At last – March has arrived. This fickle month has the reputation of cavorting “in like a lion and out like a lamb.” Mother Nature should know by now we’ve all had enough of the lion part of this cliche, especially on the East Coast. And who knows for sure the origin of this vivid idiom?
Some say it relates to the position of certain constellations (Leo the Lion and Ares the Ram) in the sky at month’s beginning and end. Some say English playwright John Fletcher penned the phrase in his 1624 play A Wife for a Month. And some say the source is the Ames Almanack or a farmer’s proverb from America’s colonial era.
I say it’s time for the online community to cleanse its collective palate. Let’s revitalize the overabundance of famous cliches and trite expressions by translating some of them into social-media speak. I’ll do my best to cough up the so-called source of each nugget of wisdom. I’ll even support each digital dewdrop with a custom infographic and fully researched SlideShare presentation. Okay, maybe those last two steps aren’t necessary. Are you up for the “social-media-cliche-doppelganger” challenge?
Build a Better Visual and the “Webiverse” Will Backlink a Path to Your Site: The various online platforms continue to fill up your virtual gas tank with more sophisticated visuals. There’s no end to it: infographics, SlideShare presentations, six-second Vine videos on Twitter, and dedicated video channels on YouTube. But if you build a better mousetrap, will the entire online world actually beat a path to your door? Maybe yes, maybe no…
I acknowledge that visual displays of information and videos are here to stay. I suppose it’s best to strive for improvement whenver possible to attract (and engage – that’s the tricky part!) more visitors to your website, blog, landing page, etc. But I’m enamored with words and writing, so I’ll just continue on my content-strewn path (until they pry my Merriam-Webster’s from my cold, dead hands).
Busier Than a One-Fingered Tweeter (or Texter): Actually, if you push out most of your posts or tweets via a mobile device with a virtual keyboard, perhaps this new version of being “busier than a one-armed paperhanger” rings true. I know it does for me!
Allegedly this cliche is used quite a bit in the great state of Mississippi to denote a very busy person. It may also have something to do with the difficulty of trying to hang wallpaper with less than two hands. If you’re truly overworked, consider pre-scheduling your tweets and posts with available online tools such as Buffer, Hootsuite, SocialOomph, or one of the options from the Twitter smorgasbord.
You Can’t Fit a Square Facebook Post in a Round Twitter Tweet: This one offers sound advice all social media enthusiasts know to be true – what you push out with one platform doesn’t necessarily translate well to another social-networking hub. This is why it’s a good idea to customize promotion of your blog or landing page or free e-newsletter (or photos of cute kittens) across the various platforms (Facebook, Twitter, Google +, Instagram, Pinterest, LinkedIn, and so on).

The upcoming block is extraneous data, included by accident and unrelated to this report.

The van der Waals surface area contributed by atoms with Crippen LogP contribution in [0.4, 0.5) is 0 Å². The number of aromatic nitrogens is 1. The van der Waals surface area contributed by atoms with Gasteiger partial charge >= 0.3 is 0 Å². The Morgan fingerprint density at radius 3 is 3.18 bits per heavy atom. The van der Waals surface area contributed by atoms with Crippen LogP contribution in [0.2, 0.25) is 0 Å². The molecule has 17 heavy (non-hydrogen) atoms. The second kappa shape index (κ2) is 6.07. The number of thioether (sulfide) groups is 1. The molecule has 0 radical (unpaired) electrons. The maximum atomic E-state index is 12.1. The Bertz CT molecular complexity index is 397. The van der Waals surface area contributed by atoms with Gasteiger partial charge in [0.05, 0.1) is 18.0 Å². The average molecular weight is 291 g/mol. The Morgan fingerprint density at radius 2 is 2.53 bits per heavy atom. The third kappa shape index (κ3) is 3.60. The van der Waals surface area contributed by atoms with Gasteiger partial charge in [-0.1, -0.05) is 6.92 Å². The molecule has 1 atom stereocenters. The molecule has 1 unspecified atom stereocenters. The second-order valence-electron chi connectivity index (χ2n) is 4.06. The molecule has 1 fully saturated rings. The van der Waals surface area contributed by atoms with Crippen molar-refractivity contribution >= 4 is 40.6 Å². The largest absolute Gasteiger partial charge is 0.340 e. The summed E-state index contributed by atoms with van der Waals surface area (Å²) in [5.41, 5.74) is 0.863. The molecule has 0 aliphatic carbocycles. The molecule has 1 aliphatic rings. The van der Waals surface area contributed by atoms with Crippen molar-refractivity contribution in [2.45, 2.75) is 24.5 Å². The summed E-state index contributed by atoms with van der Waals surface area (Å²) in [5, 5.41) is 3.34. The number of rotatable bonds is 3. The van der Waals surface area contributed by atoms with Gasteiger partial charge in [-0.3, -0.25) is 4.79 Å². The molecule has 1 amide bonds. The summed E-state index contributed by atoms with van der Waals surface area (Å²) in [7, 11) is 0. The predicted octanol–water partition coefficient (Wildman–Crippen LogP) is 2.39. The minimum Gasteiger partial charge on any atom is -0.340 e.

The origin of “a square peg in a round hole” is attributed to British clergyman Sydney Smith (circa the early 1800s). And then British novelist (and cliche aficionado) Edward Bulwer-Lytton used it as a metaphor in a late 19th-century book (his last!) I guarantee you’ll never read: Kenelm Chillingly, His Adventures and Opinions. I say keep the flame of your individualism alive (whether square or round) when you post and promote online!
You CAN Judge a Blog by Its Photo: We all know that judging books (or people) by their covers (or outward appearance) can be a lethal mistake on the back end. But I believe use of images/photos in a blog can definitely tell you something about the blogger’s personality, sense of humor, and willingness to “go the blogging distance.”
I know I’m a bit biased. My track record regarding blog-post photos is weirdly whimsical but steady. Scamming a somewhat-generic image or photo from the Internet isn’t the same as staging or finding the perfect image to accompany a blog post. The more intriguing the photo, the more likely both your loyal readership and perfect strangers will click on your link and stay a while.
Of course, a snazzy headline doesn’t hurt either. And don’t get me started regarding blog posts without images. This is the equivalent of attempting to sell a “naked” book that has lost its dust jacket (whether in a physical bookstore or online).
That’s enough social-media wisdom for one blog entry. To be continued…
Did you enjoy reading this type of post? Of the translated idioms I sprang on you here, which ones do you think might catch fire or cause a social-media commotion? What other cliches would you like me to tackle in a future blog post? Here’s the handy list I initially found when I did a search for “trite expressions and cliches.” Please don’t force me to look for that proverbial needle in a haystack – a smidgen of feedback would be lovely!
Lori Shapiro is the owner of By All Writes LLC, a business-to-business (B2B) writing, editing, and research company in Marlton, New Jersey. She revels in shielding her clients from the pain of writing their own print and web marketing copy. Please call Lori Shapiro at 856-810-9764 or email By All Writes LLC at email@example.com for a no-obligation project quote today!
Lori, these are fantastic! Great job freshening up some old cliches.
Thanks so much for stopping by the Moonlight Blog; I’m flattered by your compliment. Based on the feedback this post has garnered in the past few days, I definitely plan to craft a sequel later in the year.
Enjoy your weekend – no snow on the horizon (yippee)!